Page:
How to start your arse

A workshop with Frank Farrelly

By Sebastian Potter

 

I write this with the colourful pen handed to me at the end of a workshop entitled "Provocative therapy", returning home on a cold snowy November day on the train from Pullach, a small town near Munich, Germany.

The name is written in bold black letters (UPPERCASE, OF COURSE) over a psychedelic red into yellow, green and fading blue. Frank Farrelly is written in Bold, lower case below. Farrelly is the 73 year-old Irish-American therapist and founding father of the Provocative Therapy movement.

Nothing lower-case about him.

He's very bold.

An Archetypal father figure, with a strong likeness to old-man Freud, complete with neatly trimmed short grey beard and sporting a very American string tie, he has the audience of forty in fits of laughter and awe. Wave after wave, he provokes, teases and cracks jokes with his clients-those of us brave enough to volunteer as his guinea pigs.

Did he overstep the mark? Probably not, in absolute terms. But he came damn close. This is no boundary-bound psychoanalyst. He certainly had me in awe as I sat opposite him for my 25-minute module of first-hand provocation-allowing him to tear apart a handful of my delicate issues.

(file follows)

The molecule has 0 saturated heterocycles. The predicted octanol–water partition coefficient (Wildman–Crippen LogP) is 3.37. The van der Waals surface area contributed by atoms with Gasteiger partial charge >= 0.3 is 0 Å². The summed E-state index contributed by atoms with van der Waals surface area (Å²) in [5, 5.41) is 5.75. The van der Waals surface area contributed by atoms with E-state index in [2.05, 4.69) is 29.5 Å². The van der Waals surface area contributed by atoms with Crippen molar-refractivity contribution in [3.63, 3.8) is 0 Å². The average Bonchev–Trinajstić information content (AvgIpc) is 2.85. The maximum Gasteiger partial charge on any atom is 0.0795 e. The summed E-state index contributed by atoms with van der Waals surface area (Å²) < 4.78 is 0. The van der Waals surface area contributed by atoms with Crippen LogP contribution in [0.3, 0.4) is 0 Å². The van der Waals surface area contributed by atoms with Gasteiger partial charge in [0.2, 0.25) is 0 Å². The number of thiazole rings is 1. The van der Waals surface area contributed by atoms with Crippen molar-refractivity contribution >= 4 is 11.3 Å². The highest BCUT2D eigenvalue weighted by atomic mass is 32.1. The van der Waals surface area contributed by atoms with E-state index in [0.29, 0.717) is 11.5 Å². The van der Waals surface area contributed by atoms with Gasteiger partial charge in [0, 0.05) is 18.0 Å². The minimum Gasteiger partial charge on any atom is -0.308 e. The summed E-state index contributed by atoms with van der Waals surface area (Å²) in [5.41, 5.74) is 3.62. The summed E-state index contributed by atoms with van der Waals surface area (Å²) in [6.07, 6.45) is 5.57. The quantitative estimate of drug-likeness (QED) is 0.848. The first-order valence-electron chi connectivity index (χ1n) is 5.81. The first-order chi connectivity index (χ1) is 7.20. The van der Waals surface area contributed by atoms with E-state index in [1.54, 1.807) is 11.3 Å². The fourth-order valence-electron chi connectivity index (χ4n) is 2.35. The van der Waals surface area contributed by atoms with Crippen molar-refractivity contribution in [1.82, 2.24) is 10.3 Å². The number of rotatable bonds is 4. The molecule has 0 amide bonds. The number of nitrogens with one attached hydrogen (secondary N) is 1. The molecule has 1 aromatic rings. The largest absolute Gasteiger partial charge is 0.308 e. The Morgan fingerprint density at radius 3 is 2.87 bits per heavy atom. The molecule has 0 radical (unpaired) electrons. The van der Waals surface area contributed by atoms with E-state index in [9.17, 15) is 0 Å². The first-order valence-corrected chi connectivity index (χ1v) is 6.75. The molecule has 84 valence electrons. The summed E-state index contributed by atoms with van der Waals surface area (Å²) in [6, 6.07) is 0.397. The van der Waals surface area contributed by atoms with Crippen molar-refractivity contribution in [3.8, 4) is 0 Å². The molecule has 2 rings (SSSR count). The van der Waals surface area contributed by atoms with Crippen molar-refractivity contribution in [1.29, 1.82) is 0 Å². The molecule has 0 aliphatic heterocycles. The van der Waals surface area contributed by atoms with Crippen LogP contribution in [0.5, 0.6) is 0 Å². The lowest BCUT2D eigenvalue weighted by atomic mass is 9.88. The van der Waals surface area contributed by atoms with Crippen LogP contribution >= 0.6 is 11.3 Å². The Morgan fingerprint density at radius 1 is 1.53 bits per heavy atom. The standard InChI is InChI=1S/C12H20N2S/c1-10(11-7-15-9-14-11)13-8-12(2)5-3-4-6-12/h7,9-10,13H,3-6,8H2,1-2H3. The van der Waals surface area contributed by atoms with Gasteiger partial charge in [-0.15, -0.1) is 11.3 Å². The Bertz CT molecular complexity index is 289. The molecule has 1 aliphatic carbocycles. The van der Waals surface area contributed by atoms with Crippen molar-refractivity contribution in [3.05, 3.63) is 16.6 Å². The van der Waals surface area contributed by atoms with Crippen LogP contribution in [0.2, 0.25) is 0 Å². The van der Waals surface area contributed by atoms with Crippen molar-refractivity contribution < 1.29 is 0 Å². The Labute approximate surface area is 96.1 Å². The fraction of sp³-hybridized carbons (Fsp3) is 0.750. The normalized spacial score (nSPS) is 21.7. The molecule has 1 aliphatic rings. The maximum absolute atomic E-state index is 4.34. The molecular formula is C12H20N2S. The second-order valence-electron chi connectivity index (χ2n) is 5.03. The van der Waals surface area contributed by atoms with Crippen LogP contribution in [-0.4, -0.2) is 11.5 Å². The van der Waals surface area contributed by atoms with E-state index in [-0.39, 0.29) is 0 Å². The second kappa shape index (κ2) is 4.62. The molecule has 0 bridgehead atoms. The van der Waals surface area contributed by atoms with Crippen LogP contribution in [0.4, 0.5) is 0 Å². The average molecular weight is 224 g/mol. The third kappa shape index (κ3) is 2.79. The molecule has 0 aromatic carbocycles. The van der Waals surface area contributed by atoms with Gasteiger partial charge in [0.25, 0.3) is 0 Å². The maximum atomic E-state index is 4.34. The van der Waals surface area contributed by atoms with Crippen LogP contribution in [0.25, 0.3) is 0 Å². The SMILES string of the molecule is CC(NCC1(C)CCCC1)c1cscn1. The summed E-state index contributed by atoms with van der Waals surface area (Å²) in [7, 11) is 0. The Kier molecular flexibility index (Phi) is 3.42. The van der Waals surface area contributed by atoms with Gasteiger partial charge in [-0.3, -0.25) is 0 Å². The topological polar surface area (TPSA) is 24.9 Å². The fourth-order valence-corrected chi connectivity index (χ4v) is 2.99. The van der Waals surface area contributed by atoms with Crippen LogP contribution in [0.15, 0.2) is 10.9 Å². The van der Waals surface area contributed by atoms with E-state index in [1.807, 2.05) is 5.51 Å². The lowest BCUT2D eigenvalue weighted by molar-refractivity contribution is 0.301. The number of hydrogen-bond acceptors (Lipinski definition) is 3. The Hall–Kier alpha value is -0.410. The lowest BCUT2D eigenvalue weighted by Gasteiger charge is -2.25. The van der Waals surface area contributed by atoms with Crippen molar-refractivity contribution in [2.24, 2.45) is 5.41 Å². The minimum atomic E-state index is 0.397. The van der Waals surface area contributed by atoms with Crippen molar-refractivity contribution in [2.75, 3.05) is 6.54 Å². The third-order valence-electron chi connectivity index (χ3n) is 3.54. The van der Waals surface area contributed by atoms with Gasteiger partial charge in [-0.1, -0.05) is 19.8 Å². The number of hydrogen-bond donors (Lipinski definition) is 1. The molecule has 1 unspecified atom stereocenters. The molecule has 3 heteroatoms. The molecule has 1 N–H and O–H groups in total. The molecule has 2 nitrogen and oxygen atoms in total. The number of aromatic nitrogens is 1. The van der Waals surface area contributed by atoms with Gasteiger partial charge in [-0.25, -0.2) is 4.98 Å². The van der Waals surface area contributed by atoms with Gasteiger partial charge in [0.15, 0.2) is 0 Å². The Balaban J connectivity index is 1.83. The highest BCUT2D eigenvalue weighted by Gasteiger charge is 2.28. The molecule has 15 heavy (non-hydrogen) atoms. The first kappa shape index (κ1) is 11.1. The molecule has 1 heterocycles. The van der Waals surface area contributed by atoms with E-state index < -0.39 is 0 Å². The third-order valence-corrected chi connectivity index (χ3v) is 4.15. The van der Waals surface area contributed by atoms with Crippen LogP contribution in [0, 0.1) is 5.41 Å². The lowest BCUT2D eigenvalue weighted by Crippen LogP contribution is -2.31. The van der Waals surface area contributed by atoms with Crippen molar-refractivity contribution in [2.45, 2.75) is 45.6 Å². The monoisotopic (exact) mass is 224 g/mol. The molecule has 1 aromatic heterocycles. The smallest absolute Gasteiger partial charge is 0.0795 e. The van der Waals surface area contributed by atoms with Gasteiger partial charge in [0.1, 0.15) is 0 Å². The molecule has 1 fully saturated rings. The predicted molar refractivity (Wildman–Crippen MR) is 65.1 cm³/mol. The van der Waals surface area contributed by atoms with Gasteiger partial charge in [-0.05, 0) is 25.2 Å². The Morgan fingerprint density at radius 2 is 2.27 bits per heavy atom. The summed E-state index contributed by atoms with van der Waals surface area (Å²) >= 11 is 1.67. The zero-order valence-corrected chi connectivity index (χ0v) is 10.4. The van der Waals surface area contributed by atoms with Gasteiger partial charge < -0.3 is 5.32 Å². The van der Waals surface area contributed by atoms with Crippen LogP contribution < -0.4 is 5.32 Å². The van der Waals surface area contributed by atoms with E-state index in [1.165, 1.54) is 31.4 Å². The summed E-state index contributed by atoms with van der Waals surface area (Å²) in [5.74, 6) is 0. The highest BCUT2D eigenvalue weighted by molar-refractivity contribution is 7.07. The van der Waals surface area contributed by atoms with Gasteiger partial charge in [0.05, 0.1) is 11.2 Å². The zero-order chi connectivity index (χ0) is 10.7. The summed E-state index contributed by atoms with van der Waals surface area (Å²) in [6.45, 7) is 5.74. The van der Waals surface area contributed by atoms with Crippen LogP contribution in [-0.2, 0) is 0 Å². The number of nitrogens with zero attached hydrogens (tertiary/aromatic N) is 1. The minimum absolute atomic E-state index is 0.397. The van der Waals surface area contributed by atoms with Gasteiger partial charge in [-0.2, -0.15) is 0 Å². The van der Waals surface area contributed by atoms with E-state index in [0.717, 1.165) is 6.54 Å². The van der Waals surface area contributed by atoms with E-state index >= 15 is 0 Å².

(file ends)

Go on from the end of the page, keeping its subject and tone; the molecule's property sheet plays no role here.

Maybe my uncomfortable feelings in the chair next to him came from all the trappings: tape recorder, video camera, two translators-one either side- English to German, German to English. But that wasn't it either. It was the hard, down-the-line provocations that really got my Wilhelm Reich antenna out on stalks and my neck-hairs prickling when I watched him from the audience. Sitting opposite him, I got a different feeling.

Provoke (deriving from the Latin vocare, meaning to call) means to elicit, call forth, excite or stimulate controversy, to intentionally cause a reaction, to elicit anger, to draw out.

And that is exactly what he does, to the point of drawing blood! But Farrelly does this within a cloak of love, a mantle of friendship: he refers to the Buddhist "open heart Chakra" very often-the empathic Rogerian influence not escaping us-such that one laughs and laughs and laughs. One ex-patient described Farrelly as "the kindest, most understanding, warmly accepting person I've met in my whole life, wrapped up in the biggest son-of-a-bitch I've ever met".

That's Frank Farrelly.

If I'm honest, I battled to take a real liking to him, but I am dumbstruck by his work! To understand what I mean, you've got to feel it. Watching him doing therapy in the modules left me with a bad aftertaste, apparently a very usual reaction for spectators. The Brits reportedly reacted to him in the same way.

I really did a double take when I first encountered some of the things he says. In the words of one funky aphorism that's a lot younger than he is, he takes the piss out of taking the piss-no holds barred-and the audience of doctors, psychiatrists, psychologists and others loved it.

His style is fast, he talks ten to the dozen-the client is lucky if he or she speaks for 10 percent of the session. Stoical, silent Freud must be turning in his grave. As a client, you'd battle to get a word in edgewise.